Mechanism and equivalent circuits in electrochemical impedance spectroscopy




Harrington, David A.
Driessche, P. van den

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Electrochimica Acta


The utility and limitations of using equivalent circuits to analyse electrochemical impedance spectroscopy (EIS) data for electrochemical reaction mechanisms are reviewed. The difficulty of assigning physical meaning to elements is discussed. The utility of equivalent circuits as measurement models is emphasized, and ways to use them to find mechanistic information are discussed. The rules about which mechanisms can show inductive behavior are of interest, since this is a visually obvious feature. We review our previous rules for mechanisms that can show inductive behavior, and show that inductive behavior is more common for mechanisms with two adsorbed species. We discuss two variations of a simple cycle mechanism (A → B → C → A) in more detail. The interpretation of the charge-transfer resistance and the polarization resistance has some subtleties. Transfer coefficients extracted from Tafel plots of steady-state current–potential measurments are often used to determine where in the mechanism the rate-determining step is. We show that transfer coefficients from Tafel plots of the charge-transfer resistance do not have the same mechanistic significance. The polarization resistance is simply related to the slope of the polarization curve. We discuss the validity of this relationship and its utility in interpreting spectra.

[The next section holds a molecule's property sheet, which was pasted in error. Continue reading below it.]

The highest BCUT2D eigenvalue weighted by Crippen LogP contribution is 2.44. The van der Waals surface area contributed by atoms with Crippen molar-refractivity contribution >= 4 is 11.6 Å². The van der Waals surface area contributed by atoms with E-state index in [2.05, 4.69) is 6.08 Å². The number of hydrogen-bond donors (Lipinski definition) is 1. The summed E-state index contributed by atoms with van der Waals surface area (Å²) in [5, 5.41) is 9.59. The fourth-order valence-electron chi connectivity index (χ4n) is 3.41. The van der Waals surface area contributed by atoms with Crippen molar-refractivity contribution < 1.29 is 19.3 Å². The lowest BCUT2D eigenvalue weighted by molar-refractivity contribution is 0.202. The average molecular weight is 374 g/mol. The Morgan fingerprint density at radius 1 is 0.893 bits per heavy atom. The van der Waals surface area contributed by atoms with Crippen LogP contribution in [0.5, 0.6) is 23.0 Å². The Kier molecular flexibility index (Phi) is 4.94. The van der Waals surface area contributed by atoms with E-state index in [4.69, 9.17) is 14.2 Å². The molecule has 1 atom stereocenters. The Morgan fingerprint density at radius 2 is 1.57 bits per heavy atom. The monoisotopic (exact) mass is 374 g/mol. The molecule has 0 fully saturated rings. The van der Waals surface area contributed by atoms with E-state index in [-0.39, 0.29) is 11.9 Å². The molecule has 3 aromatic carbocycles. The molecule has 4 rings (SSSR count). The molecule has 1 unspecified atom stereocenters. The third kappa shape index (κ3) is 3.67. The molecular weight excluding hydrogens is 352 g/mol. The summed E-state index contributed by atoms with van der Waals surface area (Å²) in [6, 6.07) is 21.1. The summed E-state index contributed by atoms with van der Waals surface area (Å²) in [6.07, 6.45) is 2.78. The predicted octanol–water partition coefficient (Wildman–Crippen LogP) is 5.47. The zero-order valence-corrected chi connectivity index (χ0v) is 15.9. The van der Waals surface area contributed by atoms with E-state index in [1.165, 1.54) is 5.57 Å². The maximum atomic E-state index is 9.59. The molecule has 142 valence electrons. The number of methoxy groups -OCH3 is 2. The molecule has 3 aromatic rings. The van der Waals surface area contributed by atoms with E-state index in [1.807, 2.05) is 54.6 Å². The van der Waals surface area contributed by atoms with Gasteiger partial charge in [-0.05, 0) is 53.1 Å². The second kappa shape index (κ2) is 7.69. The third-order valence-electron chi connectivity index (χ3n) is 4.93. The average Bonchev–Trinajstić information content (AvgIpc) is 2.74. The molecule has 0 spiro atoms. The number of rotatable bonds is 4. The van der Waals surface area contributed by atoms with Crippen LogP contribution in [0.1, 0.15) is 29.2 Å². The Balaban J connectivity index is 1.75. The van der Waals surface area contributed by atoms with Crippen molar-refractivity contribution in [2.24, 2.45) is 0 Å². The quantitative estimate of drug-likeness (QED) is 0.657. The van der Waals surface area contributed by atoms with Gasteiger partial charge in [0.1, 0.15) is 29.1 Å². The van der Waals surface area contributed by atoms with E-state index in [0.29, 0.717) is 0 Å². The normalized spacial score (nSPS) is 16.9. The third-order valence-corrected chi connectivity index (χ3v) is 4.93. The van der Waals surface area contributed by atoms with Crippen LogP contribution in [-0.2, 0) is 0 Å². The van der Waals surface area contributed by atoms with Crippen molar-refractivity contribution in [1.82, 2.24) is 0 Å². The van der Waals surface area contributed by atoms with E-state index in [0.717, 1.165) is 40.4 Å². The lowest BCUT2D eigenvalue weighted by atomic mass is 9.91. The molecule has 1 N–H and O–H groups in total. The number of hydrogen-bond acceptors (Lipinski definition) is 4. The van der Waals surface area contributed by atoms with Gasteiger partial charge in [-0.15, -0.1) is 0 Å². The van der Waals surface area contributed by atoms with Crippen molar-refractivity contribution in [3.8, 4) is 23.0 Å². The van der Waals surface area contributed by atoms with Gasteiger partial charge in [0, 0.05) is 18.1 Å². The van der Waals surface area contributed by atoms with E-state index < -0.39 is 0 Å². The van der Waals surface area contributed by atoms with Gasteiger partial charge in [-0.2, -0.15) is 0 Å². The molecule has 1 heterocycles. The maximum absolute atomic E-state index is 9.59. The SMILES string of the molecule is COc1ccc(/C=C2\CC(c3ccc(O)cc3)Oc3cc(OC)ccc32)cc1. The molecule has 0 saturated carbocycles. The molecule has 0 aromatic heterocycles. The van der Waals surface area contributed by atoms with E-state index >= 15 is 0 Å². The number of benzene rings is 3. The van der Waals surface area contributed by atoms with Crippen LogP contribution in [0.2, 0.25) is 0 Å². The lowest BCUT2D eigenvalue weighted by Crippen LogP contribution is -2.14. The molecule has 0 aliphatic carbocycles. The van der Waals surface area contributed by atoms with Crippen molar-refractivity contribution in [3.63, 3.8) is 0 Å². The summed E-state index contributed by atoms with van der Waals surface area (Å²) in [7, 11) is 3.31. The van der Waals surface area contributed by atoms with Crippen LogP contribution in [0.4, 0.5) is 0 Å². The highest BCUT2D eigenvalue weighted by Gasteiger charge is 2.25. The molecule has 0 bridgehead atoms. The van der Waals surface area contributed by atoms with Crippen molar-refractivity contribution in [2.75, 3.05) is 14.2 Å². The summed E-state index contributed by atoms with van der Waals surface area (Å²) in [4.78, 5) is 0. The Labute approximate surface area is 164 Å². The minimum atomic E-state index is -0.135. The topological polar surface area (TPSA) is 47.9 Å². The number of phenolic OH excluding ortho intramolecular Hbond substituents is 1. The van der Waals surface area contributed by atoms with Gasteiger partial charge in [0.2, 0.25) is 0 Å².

Equivalent circuit, Mechanism, Charge-transfer resistance, Polarization resistance, Inductive, Impedance, EIS


Harrington, D.A. & Driessche, P. (2011). Mechanism and equivalent circuits in electrochemical impedance spectroscopy. Electrochimica Acta, 56(23), 8005-8013.